The Inverted-V Migration Fence...A First Look

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Date: 
2012
Volume: 
24
Number: 
7
Tip Category: 
Tunnel ventilation

Over the years a variety of migration fences have been used by producers to help minimize bird migration over the course of a flock.  For the most part producers have tended to settle on primarily two types of fences:  the corrugated black plastic pipe and the epoxy coated wire shelving.  Each of these fences has advantages and disadvantages.  The corrugated black pipe is easy to install, birds can easily jump over it in case of crowing when the producer is walking through the house, but can deflect the air movement off the floor when tunneling, and can be difficult to install around feeders and drinkers when the birds are small.  The wire shelving material fence allows air to freely flow through it and virtually eliminates the movement of birds towards the tunnel inlet end of a house, but is not free-standing, requiring stakes or stands to be used, and the birds can pile against the fence if a producer is not extremely careful when walking their houses.

Recently, a new migration fence has been developed that has basically combined the advantages of corrugated black pipe and wire shelving material fences while eliminating many of the disadvantages of each.  The inverted-V migration fence is constructed by taking traditional wire shelving material and folding it into an approximately eleven inch tall V.  The heavy gauge horizontal support wires have been positioned to both strengthen and improve the performance of the fence.  The wire running along the top peak of the inverted-V provides strength as well as keeping birds from getting their legs caught in between the vertical wires if they happen to stumble while jumping over the fence.  Two other horizontal wires, one on each side of the fence, provide rigidity when the top wire needs to be removed to facilitate the dropping of a water line into the fence.  The wires are approximately four inches from base of the inverted-V which allows a water line to be dropped to a level where young chicks would be able to drink if the fences were to be installed prior to chick placement.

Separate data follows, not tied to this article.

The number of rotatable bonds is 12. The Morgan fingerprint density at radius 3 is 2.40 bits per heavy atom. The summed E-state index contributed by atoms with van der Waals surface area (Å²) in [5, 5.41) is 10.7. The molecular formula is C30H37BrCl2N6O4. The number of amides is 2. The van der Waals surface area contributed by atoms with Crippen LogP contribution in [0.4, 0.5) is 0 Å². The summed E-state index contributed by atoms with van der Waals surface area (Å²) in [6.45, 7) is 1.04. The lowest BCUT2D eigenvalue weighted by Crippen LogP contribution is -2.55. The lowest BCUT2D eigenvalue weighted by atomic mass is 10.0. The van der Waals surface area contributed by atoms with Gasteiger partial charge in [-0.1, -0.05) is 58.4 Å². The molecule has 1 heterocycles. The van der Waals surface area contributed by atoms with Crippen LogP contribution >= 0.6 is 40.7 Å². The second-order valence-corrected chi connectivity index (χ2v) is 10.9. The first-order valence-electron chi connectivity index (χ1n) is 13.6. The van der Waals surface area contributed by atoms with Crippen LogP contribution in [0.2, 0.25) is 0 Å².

The inverted-V fence is self supporting and individual 10' sections (Winter 2012, 12' sections) can be easily overlapped on top of one another a few inches providing a continuous fence from wall to wall.  Depending on litter depth and feed pipe height the fence may not need to be cut to facilitate feed lines.  Over the course of a flock the fences tend to work themselves into the litter about an inch making them extremely resistant to being knocked down by even the largest of birds.  At the end of the flock the fences can be easily stacked and placed on a side wall for storage.

One possible disadvantage of the inverted-V fence is that some producers who are presently using traditional shelving material may find the fence shorter than they would ideally like.  Though the fence appears to perform as well as corrugated black plastic pipe in minimizing bird migration, birds can jump over it when crowded, unlike taller shelving material fences.  The manufacturer is currently exploring the option of making a taller inverted-V fence, but as you might expect, this would increase the cost of the fence which is currently about the same as traditional shelving with stands or corrugated black plastic pipe.

The inverted-V fence has been under evaluation for approximately a year on a number of test farms.  Feedback from the growers on these farms as well as others where the fences have more recently been installed has been very favorable. As with any new device, there could be unforeseen issues with the inverted-V migration fence but hopefully with its relatively simple design they should be minimal if any.